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Big Stick Theory: Wilson’s Canes on Display

Even before a stroke left him debilitated, President Woodrow Wilson was rarely seen without a cane. Wilson, who considered himself to be in fragile health for much of his adult life, collected them over a lifetime.

“My Third Leg: Woodrow Wilson’s Walking Sticks” is the Woodrow Wilson House’s one-room display of the canes the 28th president used from early in his life when he used them as a fashion statement to later in life when he depended on them to walk.

They tell the story of a young man graduated from Princeton University who grew into the presidency and was later worn down by war, stress and eventually the stroke.

Individual canes among the 50 in this collection stand out for the materials they were made from and the designs carved into them. The first case features canes from Wilson’s younger years. One is made of shark vertebrae strung along a metal rod. Another hides a small sword.

A second case contains folk art canes Wilson collected while he was president. The most interesting one is a wooden cane into which the grandson of a Louisiana governor carved the abbreviated story of Wilson’s life. Others have animal heads or hands, and a particularly elaborate cane shows off brightly colored flowers and vines. Another is carved from the wood of the General Beauregard, the Confederate ship destroyed during the Civil War’s Battle of Memphis.

In the third case, visitors can see the canes Wilson relied upon near the end of his life. These are more utilitarian, with the first hooked canes among them and lighter materials, including bamboo, more common. By this time, according to curator John Powell, canes were less a status symbol, and Wilson needed them just to get around. In recognition of his failing health, his home has an elevator that allowed him to get to his third-floor bedroom.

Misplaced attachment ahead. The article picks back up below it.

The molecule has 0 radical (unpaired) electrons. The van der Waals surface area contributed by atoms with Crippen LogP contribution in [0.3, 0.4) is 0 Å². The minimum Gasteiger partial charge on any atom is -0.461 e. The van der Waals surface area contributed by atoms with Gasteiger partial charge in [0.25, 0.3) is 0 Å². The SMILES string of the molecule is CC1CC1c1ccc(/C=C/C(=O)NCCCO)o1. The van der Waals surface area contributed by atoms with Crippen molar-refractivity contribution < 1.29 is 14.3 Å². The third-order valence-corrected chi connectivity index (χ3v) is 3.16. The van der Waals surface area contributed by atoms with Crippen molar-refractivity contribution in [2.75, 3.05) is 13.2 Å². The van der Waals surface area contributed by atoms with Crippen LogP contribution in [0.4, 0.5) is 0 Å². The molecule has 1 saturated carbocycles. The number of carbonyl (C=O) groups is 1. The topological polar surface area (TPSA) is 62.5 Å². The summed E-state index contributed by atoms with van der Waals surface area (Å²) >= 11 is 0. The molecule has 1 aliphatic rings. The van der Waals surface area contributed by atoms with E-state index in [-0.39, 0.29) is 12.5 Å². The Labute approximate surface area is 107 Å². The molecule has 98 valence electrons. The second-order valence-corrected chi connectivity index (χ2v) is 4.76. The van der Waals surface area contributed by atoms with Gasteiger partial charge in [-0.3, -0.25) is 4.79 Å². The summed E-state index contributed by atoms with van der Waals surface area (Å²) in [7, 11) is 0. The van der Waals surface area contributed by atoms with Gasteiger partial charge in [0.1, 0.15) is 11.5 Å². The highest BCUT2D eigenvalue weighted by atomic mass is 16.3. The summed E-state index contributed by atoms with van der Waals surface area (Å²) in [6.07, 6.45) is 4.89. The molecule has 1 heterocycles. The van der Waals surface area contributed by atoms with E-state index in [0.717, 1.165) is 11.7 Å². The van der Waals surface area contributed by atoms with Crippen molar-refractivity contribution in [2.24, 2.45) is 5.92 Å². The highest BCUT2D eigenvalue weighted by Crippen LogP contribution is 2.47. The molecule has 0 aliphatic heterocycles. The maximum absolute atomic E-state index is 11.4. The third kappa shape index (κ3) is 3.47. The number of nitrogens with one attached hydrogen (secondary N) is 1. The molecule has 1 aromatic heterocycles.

Woodrow Wilson House is the most American building on a Kalorama street now lined with embassies. The president lived the last three years of his life in the house, which he bought from a carpet lobbyist. Edith Wilson, the former president’s second wife, left it to the National Trust for Historic Preservation when she died in 1961. Items inside are originals, not replicas, that she saved, including the bed where he died and a microphone from which he delivered his first radio address.

Wilson, who died in 1924, isn’t lacking for love in 2010, especially in the nation’s capital. In addition to his preserved home, several area landmarks are named after him: the Beltway’s Woodrow Wilson Memorial Bridge, which crosses from Alexandria into Maryland; the Woodrow Wilson International Center for Scholars, ironically located in the Ronald Reagan Building; and Woodrow Wilson Senior High School. Not far from the capital is the privately owned Woodrow Wilson Presidential Library and Museum in Staunton, Va. (Unlike official presidential libraries, it is not run by the National Archives.)

Wilson’s childhood home in Augusta, Ga., is also open to visitors, and his family’s home in Columbia, S.C., will be once rehabilitation begun in 2005 is completed.

The Woodrow Wilson House (2340 S St. NW) is open 10 a.m.-4 p.m. Tuesday through Sunday. Tours are $7.50 for adults, $6.50 for seniors over 62 and $3 for students under 18 or with valid student ID. Children under 7 can visit for free.

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